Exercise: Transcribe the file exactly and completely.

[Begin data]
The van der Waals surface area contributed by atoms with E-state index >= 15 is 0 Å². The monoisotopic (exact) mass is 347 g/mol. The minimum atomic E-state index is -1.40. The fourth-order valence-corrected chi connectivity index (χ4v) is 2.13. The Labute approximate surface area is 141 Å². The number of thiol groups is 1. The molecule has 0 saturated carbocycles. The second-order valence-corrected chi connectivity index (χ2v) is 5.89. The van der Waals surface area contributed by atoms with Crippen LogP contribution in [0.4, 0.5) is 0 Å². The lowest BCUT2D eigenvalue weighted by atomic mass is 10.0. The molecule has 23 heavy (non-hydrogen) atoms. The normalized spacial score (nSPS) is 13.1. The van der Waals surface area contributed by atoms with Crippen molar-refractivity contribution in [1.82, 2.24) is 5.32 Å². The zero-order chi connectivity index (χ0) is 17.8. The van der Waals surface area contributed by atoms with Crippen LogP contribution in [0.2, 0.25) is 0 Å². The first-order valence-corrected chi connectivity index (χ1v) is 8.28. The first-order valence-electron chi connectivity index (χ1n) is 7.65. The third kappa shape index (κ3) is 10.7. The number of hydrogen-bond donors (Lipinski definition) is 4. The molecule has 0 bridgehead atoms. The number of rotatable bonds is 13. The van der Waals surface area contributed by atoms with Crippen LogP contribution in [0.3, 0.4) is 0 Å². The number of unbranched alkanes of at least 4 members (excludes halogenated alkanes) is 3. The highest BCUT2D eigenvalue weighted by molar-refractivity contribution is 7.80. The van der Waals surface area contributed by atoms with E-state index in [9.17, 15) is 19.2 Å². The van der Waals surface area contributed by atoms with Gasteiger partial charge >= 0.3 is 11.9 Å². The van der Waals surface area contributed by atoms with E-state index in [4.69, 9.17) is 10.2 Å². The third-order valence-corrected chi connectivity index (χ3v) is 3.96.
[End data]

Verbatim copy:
The van der Waals surface area contributed by atoms with E-state index >= 15 is 0 Å². The monoisotopic (exact) mass is 347 g/mol. The minimum atomic E-state index is -1.40. The fourth-order valence-corrected chi connectivity index (χ4v) is 2.13. The Labute approximate surface area is 141 Å². The number of thiol groups is 1. The molecule has 0 saturated carbocycles. The second-order valence-corrected chi connectivity index (χ2v) is 5.89. The van der Waals surface area contributed by atoms with Crippen LogP contribution in [0.4, 0.5) is 0 Å². The lowest BCUT2D eigenvalue weighted by atomic mass is 10.0. The molecule has 23 heavy (non-hydrogen) atoms. The normalized spacial score (nSPS) is 13.1. The van der Waals surface area contributed by atoms with Crippen molar-refractivity contribution in [1.82, 2.24) is 5.32 Å². The zero-order chi connectivity index (χ0) is 17.8. The van der Waals surface area contributed by atoms with Crippen LogP contribution in [0.2, 0.25) is 0 Å². The first-order valence-corrected chi connectivity index (χ1v) is 8.28. The first-order valence-electron chi connectivity index (χ1n) is 7.65. The third kappa shape index (κ3) is 10.7. The number of hydrogen-bond donors (Lipinski definition) is 4. The molecule has 0 bridgehead atoms. The number of rotatable bonds is 13. The van der Waals surface area contributed by atoms with Crippen LogP contribution in [0.3, 0.4) is 0 Å². The number of unbranched alkanes of at least 4 members (excludes halogenated alkanes) is 3. The highest BCUT2D eigenvalue weighted by molar-refractivity contribution is 7.80. The van der Waals surface area contributed by atoms with E-state index in [9.17, 15) is 19.2 Å². The van der Waals surface area contributed by atoms with Gasteiger partial charge >= 0.3 is 11.9 Å². The van der Waals surface area contributed by atoms with E-state index in [4.69, 9.17) is 10.2 Å². The third-order valence-corrected chi connectivity index (χ3v) is 3.96.